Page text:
Jess Newley/Contributed photo
                                Pacific herring off of San Juan Island.

Jess Newley/Contributed photo Pacific herring off of San Juan Island.

Opportunity to help protect and restore eelgrass, herring and salmon in the San Juans

  • Sat Sep 19th, 2020 1:30am
  • News

Submitted by Friends of the San Juans

Pacific herring – also known as forage fish – play a key role in marine food webs as food for out-migrating juvenile salmon, seabirds, and even marine mammals. Herring rely on sensitive eelgrass meadows found along our tidelands to spawn and incubate their eggs.

Herring spawning populations in the San Juans are classified by the WA Department of Fish and Wildlife as critically depressed. In San Juan County, herring only spawn at a handful of locations: West Sound and East Sound on Orcas Island; Blind Bay on Shaw Island; Wescott and Garrison Bays on San Juan Island; and Mud, Hunter, and Shoal Bays on Lopez Island.

“This is where an opportunity for some of you comes along. Do you live near one of these areas and own shoreline property or tidelands? Do you have a mooring buoy that could use an upgrade? If so, Friends of the San Juans would like to hear from you,” said Jess Newley, Friends’ Marine Science Coordinator.

The eelgrass in these herring spawning bays is so critical to salmon recovery that Friends of the San Juans has received grant funding from the WA State Salmon Recovery Funding Board and the U.S. Fish and Wildlife Service to find ways to both protect and restore it. “We are thrilled to be able to offer financial and technical assistance to landowners to evaluate, upgrade, and/or relocate outdated mooring buoys to reduce impacts to eelgrass from boating,” said Tina Whitman, Friends’ Science Director.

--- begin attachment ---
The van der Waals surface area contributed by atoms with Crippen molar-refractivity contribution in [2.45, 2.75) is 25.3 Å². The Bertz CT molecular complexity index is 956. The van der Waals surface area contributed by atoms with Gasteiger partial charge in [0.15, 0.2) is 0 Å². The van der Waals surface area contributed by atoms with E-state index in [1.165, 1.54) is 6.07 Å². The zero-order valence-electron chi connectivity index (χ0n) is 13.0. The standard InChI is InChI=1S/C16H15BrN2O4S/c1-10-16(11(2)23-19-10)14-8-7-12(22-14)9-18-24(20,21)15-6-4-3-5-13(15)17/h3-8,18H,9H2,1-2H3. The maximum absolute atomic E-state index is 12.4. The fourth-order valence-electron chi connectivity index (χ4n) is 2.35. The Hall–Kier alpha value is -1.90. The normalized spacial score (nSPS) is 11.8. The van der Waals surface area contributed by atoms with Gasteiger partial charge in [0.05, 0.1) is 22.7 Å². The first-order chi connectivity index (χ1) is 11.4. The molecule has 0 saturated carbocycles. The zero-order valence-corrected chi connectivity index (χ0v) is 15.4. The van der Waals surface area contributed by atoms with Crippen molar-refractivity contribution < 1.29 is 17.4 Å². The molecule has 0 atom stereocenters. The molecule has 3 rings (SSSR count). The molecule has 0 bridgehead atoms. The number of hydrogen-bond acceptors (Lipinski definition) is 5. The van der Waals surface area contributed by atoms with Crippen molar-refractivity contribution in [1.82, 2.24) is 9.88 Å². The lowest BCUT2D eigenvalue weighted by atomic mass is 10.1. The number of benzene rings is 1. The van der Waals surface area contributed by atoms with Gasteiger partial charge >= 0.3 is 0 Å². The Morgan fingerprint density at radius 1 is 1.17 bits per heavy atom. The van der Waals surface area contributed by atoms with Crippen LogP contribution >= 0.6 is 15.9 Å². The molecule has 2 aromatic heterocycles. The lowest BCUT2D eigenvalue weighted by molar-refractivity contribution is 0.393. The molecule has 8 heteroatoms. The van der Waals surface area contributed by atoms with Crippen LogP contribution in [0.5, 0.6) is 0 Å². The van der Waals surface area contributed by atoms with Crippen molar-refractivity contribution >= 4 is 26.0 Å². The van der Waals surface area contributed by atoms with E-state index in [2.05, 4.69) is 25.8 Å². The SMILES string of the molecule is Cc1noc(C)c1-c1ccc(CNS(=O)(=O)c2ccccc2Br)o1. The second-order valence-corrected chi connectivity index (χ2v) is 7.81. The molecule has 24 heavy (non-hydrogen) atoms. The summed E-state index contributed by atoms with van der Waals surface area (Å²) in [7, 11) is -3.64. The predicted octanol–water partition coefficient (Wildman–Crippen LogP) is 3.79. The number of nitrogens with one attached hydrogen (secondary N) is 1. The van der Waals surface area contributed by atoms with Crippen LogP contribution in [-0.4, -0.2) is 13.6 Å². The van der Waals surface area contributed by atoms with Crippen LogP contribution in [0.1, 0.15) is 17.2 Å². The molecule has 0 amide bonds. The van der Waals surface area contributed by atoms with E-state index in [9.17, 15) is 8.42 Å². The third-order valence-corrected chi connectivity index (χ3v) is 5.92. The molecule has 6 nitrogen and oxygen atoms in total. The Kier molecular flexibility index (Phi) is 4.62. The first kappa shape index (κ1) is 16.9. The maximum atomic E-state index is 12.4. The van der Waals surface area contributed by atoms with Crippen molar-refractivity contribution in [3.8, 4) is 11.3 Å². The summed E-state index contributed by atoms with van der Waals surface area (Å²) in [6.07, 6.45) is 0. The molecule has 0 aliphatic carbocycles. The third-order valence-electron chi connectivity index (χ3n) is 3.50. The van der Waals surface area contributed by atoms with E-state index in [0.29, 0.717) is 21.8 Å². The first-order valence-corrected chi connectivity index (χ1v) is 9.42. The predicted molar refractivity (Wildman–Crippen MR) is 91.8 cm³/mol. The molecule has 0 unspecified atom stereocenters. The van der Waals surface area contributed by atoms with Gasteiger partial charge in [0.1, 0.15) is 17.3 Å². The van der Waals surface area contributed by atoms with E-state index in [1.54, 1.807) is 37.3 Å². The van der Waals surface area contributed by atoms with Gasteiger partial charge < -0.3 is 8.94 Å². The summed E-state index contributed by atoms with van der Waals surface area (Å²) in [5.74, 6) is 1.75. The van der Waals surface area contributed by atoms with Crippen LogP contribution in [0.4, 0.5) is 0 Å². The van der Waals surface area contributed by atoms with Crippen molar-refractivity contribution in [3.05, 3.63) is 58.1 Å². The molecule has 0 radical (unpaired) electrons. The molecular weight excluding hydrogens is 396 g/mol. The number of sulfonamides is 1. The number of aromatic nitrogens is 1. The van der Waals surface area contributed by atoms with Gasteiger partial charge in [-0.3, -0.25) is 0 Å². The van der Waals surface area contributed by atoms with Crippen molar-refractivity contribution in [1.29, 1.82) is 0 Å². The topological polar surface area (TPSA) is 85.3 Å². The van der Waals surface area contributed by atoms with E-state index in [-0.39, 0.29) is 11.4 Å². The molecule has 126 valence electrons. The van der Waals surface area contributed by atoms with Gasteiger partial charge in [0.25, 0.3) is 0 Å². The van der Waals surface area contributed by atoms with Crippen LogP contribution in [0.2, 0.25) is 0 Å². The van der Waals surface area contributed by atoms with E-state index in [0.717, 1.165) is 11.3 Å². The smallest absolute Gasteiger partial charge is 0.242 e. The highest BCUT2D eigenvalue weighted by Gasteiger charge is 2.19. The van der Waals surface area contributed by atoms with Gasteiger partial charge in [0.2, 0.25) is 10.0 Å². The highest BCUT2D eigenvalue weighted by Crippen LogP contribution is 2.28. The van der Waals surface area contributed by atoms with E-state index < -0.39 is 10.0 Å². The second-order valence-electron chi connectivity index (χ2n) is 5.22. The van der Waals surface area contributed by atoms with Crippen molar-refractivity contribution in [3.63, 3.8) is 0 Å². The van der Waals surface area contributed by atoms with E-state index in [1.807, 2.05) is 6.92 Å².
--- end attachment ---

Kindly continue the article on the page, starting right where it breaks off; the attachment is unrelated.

Tina continued, “While boating is just one of the many pressures facing the sensitive eelgrass habitats where herring spawn, there are many simple actions that can be taken to support boating and protect the marine environment.”

Eligible activities in this voluntary program include: evaluating, upgrading and/or relocating outdated mooring buoys; removing other stressors or marine/beach debris from herring spawning habitats (derelict floats, creosote, etc.); installing ‘anchor out’ navigational buoys to mark the edge of the eelgrass growing zone; and installing new public buoys to reduce anchoring in herring spawning grounds.

If you’re an interested public or private waterfront property owner in the above herring spawning grounds please contact Friends at tina@sanjuans.org or 360-298-7616 or visit to learn more about opportunities to restore food webs for salmon and the Southern Resident orcas and support green boating.